Led by National Review, “movement conservatives” set out to oust liberals from power, arguing that Americans were wrong to think that active government protected them from the excesses of unfettered capitalism. Rather, big government destroyed the lives of hardworking Americans. It sucked up a man’s hard-earned wages through taxes and gave it to lazy voters who demanded handouts. In the 1950s, when the government began to enforce desegregation, the “takers” were African-Americans, but over time, the category of takers included all women, minorities, and union members who wanted the government to level the playing field. This redistribution of wealth crushed the individual, they said; it was communism.

In 1971, business lawyer and future Supreme Court Justice Lewis Powell actively enlisted business interests in the crusade. He urged the director of the US Chamber of Commerce to attack media, education, politics, and the courts in order to destroy the socialists who were attacking the American system of free enterprise.

The onslaught worked. Voters signed on to the goal of reducing handouts to lazy ingrates. In 1980, they put Ronald Reagan in the White House, and he promptly began to roll back regulations, cut taxes and slash social welfare programs. Wealth began to move upward.

Rather than acknowledging that their programs did the opposite of what they promised, the Reagan administration pushed movement conservative ideology by killing the Fairness Doctrine, an FCC regulation that required news to be honest, equitable and balanced. Immediately, talk radio hosts and Fox News started their own media, calling it “fair and balanced” because it gave airtime to the ideological narrative of movement conservatives.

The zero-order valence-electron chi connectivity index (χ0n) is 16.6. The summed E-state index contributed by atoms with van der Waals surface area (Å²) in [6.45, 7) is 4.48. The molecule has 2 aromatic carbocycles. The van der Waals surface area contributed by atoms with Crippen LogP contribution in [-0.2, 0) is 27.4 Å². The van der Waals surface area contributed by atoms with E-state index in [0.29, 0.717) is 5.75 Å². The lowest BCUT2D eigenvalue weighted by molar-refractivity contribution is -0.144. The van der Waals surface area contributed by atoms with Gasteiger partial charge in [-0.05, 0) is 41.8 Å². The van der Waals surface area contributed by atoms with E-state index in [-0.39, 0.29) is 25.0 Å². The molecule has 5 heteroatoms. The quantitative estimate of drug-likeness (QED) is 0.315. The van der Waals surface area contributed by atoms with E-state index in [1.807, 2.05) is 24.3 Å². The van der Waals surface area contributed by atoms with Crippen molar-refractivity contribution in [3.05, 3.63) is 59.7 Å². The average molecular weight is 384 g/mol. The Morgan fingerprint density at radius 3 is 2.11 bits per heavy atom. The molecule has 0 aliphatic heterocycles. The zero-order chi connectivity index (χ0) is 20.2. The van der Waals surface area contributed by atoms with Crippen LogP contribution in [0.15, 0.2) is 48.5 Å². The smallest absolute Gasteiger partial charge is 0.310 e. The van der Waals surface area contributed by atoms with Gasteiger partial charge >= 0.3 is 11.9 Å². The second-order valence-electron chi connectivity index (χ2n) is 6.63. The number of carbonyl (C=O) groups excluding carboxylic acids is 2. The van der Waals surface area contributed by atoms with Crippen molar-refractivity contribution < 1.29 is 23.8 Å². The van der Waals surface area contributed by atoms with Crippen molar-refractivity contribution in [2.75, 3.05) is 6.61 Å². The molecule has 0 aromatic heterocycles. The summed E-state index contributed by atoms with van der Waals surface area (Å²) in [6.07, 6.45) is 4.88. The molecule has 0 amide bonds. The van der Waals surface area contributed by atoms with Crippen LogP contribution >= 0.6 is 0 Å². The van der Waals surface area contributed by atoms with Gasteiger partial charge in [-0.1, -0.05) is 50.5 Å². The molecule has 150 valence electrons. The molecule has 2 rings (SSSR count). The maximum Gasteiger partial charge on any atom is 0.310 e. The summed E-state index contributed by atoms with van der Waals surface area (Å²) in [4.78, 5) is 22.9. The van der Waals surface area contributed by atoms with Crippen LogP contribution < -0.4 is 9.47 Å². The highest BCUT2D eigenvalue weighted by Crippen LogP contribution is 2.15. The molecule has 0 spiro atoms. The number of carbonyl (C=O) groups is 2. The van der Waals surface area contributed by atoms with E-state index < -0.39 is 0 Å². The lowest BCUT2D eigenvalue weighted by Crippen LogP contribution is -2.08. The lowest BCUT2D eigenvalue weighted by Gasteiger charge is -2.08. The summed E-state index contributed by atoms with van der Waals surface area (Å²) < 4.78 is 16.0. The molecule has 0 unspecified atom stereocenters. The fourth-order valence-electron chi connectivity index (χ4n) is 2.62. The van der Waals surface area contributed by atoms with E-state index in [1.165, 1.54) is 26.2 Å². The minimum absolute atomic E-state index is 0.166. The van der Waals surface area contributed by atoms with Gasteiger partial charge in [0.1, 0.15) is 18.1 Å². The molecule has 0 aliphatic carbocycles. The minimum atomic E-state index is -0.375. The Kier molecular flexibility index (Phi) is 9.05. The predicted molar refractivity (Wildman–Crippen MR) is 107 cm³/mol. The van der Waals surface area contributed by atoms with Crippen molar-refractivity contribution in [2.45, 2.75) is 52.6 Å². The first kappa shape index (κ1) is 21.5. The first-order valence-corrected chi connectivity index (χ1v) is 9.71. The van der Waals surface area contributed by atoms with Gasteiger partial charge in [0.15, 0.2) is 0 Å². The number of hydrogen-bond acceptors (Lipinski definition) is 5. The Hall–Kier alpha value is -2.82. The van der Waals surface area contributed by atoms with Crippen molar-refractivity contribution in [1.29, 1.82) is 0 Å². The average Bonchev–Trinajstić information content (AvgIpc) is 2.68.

Propelled by talk radio, movement conservatives gained control of the Republican Party in the 1990s. They purged from it as “RINOs” — Republicans In Name Only — all leaders who were willing to admit any role for government regulation or social welfare legislation. They vowed to oppose all taxes under any circumstances whatsoever, for without money, the federal government would be forced to shrink and cut regulation and welfare programs. Their ideology was absolute: The New Deal state must be destroyed. True believers, they would not compromise with Democrats or moderate Republicans, and as they refused to budge, they moved the window of acceptable policies closer and closer to their ultimate goal.